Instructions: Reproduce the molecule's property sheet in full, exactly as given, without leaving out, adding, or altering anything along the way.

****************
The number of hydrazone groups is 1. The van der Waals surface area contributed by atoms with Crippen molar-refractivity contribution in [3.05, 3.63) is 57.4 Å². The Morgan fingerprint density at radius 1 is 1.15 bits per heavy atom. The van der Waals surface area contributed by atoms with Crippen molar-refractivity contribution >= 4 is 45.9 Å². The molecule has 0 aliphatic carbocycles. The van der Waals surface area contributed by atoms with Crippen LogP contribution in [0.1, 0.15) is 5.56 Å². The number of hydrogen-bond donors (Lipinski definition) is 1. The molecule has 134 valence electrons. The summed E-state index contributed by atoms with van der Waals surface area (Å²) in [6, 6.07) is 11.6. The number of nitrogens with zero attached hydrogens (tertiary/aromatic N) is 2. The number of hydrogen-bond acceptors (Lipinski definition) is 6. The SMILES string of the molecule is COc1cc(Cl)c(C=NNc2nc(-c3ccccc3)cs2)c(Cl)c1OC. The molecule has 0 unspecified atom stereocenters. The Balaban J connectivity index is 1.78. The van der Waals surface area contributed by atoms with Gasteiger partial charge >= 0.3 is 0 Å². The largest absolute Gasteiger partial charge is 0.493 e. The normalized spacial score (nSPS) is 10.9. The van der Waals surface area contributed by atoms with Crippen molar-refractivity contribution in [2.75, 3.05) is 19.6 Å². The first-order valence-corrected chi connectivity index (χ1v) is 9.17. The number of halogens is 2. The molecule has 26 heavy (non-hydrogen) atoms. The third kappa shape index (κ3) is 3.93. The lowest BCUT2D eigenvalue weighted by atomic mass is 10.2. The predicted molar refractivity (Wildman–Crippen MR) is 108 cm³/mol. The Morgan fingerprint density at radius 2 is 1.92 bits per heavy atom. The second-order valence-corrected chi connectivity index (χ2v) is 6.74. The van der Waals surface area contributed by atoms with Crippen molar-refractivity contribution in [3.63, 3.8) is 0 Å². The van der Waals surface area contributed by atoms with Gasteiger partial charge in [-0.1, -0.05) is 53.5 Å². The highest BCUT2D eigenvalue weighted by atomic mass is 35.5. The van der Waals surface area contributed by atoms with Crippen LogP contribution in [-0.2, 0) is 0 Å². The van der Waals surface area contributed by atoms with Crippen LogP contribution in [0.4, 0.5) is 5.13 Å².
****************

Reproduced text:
The number of hydrazone groups is 1. The van der Waals surface area contributed by atoms with Crippen molar-refractivity contribution in [3.05, 3.63) is 57.4 Å². The Morgan fingerprint density at radius 1 is 1.15 bits per heavy atom. The van der Waals surface area contributed by atoms with Crippen molar-refractivity contribution >= 4 is 45.9 Å². The molecule has 0 aliphatic carbocycles. The van der Waals surface area contributed by atoms with Crippen LogP contribution in [0.1, 0.15) is 5.56 Å². The number of hydrogen-bond donors (Lipinski definition) is 1. The molecule has 134 valence electrons. The summed E-state index contributed by atoms with van der Waals surface area (Å²) in [6, 6.07) is 11.6. The number of nitrogens with zero attached hydrogens (tertiary/aromatic N) is 2. The number of hydrogen-bond acceptors (Lipinski definition) is 6. The SMILES string of the molecule is COc1cc(Cl)c(C=NNc2nc(-c3ccccc3)cs2)c(Cl)c1OC. The molecule has 0 unspecified atom stereocenters. The Balaban J connectivity index is 1.78. The van der Waals surface area contributed by atoms with Gasteiger partial charge >= 0.3 is 0 Å². The largest absolute Gasteiger partial charge is 0.493 e. The normalized spacial score (nSPS) is 10.9. The van der Waals surface area contributed by atoms with Crippen molar-refractivity contribution in [2.75, 3.05) is 19.6 Å². The first-order valence-corrected chi connectivity index (χ1v) is 9.17. The number of halogens is 2. The molecule has 26 heavy (non-hydrogen) atoms. The third kappa shape index (κ3) is 3.93. The lowest BCUT2D eigenvalue weighted by atomic mass is 10.2. The predicted molar refractivity (Wildman–Crippen MR) is 108 cm³/mol. The Morgan fingerprint density at radius 2 is 1.92 bits per heavy atom. The second-order valence-corrected chi connectivity index (χ2v) is 6.74. The van der Waals surface area contributed by atoms with Crippen molar-refractivity contribution in [3.63, 3.8) is 0 Å². The van der Waals surface area contributed by atoms with Gasteiger partial charge in [-0.1, -0.05) is 53.5 Å². The highest BCUT2D eigenvalue weighted by atomic mass is 35.5. The van der Waals surface area contributed by atoms with Crippen LogP contribution in [-0.2, 0) is 0 Å². The van der Waals surface area contributed by atoms with Crippen LogP contribution in [0.4, 0.5) is 5.13 Å².